LAGER volume recovery in the third quarter spurred on Delta Corporation to offset a 6% volume decline in lager and sorghum beverages at half-year but was not enough to fend off a 23% knock on the
group’s share price this week.
Analysts said the market reacted to below analysts’ range of forecasts of between $30 and $38 for the final results to March 31 2003.
Delta shares closed at $205, shedding $57 from last Thursday’s closing price as the share could not withstand pressure from speculative investors.
The group’s headline earnings from core businesses increased by 246% to $25,68 per share from $7,41. Analysts said the group could have performed much better considering Delta was a defensive counter and had a history of out-performing market expectations.
An investment analyst said on the back of the fall of the group’s share price the market was not happy with this year’s performance and panic disposals led to the crash.
“Delta made significant profits but the fact that the company’s earnings per share were below the market expectation, investors feared the worst and disposed in panic, but I think the counter was over punished,” she said.
But chief executive officer Joe Mutizwa said the results for the year were “most satisfactory”.
He said: “Given the environment of supplier failure, power cuts, fuel shortages and price controls over carbonated soft drink products for the second half of the year, the results for the year are most satisfactory. Soft drink products have been affected particularly by shortages of sugar, power outages and price controls with the result that the market has been severely undersupplied and, in the last quarter, these products did not make a contribution to profits.”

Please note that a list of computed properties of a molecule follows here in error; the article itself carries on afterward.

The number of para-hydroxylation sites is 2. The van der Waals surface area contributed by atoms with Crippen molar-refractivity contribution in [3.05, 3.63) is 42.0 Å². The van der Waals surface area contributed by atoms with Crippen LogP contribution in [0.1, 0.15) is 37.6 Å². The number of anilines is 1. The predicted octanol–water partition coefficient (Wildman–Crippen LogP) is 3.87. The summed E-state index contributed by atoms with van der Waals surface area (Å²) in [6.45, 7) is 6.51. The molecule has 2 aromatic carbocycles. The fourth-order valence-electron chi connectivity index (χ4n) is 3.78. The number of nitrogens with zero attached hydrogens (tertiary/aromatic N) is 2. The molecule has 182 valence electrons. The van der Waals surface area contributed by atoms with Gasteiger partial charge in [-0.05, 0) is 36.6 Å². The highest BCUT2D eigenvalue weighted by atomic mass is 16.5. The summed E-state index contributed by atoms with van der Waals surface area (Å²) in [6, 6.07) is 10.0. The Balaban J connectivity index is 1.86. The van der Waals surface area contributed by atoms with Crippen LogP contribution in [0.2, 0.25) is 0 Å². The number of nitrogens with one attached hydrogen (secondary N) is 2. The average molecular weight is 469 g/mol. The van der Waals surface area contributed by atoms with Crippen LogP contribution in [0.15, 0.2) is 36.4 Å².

The group’s exports improved by 276% to $5,2 billion in the year under review but total group turnover rose 231% to $103,7 billion.
Earnings attributable to shareholders at $22,4 billion were 242% up on the comparative period of $6,5 billion.
Lager beer volumes were unchanged during the year under review but contributed 41% to the group’s profits increasing from 36% the previous year.
Sorghum beer and carbonated soft drinks (CSD) volumes were down 12% and 14% respectively forcing profit contribution from the two beverages downwards to 19% from 22% and 6% from 15% respectively.
The group declared a final dividend of 500 cents per share, 85% up on last year’s 270 cents bringing the total dividend for the year to 700 cents (2002:320 cents), 119% increase from last year’s 320 cents per share.
Analysts said Delta shareholders and investors had been accustomed to above the range performance over the years and the below market expectation heralded a new turn forcing some speculators to sell-off.
They said speculative investors sell-off in panic without any market fundamentals.
An investment analyst said: “Fundamentally the results were good especially considering the trimming out of Zimsun, only that investors have been used to above the range performance by Delta. The decision to sell-off the group’s shares was probably augmented by the results but there was no reason to panic as the company has enough input stock and the recent significant price increases in all the three beverages could help volumes to catch up.”